Under the proposal scheduled for debate Thursday, drivers could only use their cellphones, or other electronic devices, in hands-free mode.
Dealing with low milk prices, Massachusetts dairy farmers are hoping that the state will increase tax credits they receive.
Nearly 265,000 Massachusetts residents would lose their health coverage if the proposal passes.
The state has given Greenfield about a quarter million dollars to be more energy efficient. 22News found out how the money will be spent.
22News explains a proposal to further regulate flame retardants to keep you and firefighters safe.
Chester, who served as commissioner of elementary and secondary education since 2008, died on Monday night.
Under current law, you don’t pay sales tax on “food products,” but lawmakers are pushing to take candy and soda off the tax exempt list.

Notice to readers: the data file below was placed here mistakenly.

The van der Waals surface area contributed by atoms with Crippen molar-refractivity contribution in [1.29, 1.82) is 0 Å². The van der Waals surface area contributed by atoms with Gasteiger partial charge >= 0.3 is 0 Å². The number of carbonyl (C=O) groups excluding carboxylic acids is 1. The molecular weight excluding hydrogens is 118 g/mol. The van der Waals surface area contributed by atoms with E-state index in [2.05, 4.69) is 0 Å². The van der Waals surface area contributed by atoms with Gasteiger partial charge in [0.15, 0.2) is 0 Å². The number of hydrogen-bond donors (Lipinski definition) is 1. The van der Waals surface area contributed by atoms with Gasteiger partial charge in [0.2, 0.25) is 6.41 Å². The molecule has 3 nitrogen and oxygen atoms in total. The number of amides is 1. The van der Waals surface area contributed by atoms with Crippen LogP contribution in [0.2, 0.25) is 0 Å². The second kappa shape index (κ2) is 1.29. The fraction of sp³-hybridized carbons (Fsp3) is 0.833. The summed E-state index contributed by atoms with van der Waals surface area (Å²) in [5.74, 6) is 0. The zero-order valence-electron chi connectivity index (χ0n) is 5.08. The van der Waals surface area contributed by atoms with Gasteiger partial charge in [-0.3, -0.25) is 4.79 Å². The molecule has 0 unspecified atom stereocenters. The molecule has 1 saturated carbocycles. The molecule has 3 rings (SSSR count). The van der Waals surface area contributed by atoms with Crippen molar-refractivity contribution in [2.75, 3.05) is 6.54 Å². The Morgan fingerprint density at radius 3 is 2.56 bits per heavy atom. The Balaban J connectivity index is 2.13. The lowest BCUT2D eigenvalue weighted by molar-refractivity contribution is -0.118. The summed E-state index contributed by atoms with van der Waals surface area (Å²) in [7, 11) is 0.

State lawmakers are inching closer to revising Massachusetts’ recreational marijuana law.
Under the proposed bill, you can still make calls behind the wheel but you must use a hands-free method.
The Affordable Care Act, passed in 2010, required health plans to cover contraceptives, without co-pays, as a preventative service.
The legislation would also prohibit motorists from reading or composing messages, or accessing social media.
The House and Senate both approved bills to revise Massachusetts pot laws, but a few steps remain before the ballot law is fully changed.
Lawmakers are addressing concerns that some people may be barred from the marijuana industry.
State prison spending continues to soar. 22News explains a proposal to put some of those costs on prisoners.
The intention is to enable cannabis cafes, marijuana consumption at special events, or to use of medicinal marijuana in public places.
Residents expressed concerns with how the new bill could affect their coverage.
The Senate bill proposes a 12 percent total tax rate on pot sales, keeping the tax rate approved by voters.
House lawmakers are backing an amended bill to revise Massachusetts recreational marijuana laws.
Before leaving for the conference, Baker proposed a five-year, $500 million plan to extend a $1 billion, 10-year life sciences initiative.
The bill does not change how much marijuana a resident over 21 can possess or grow.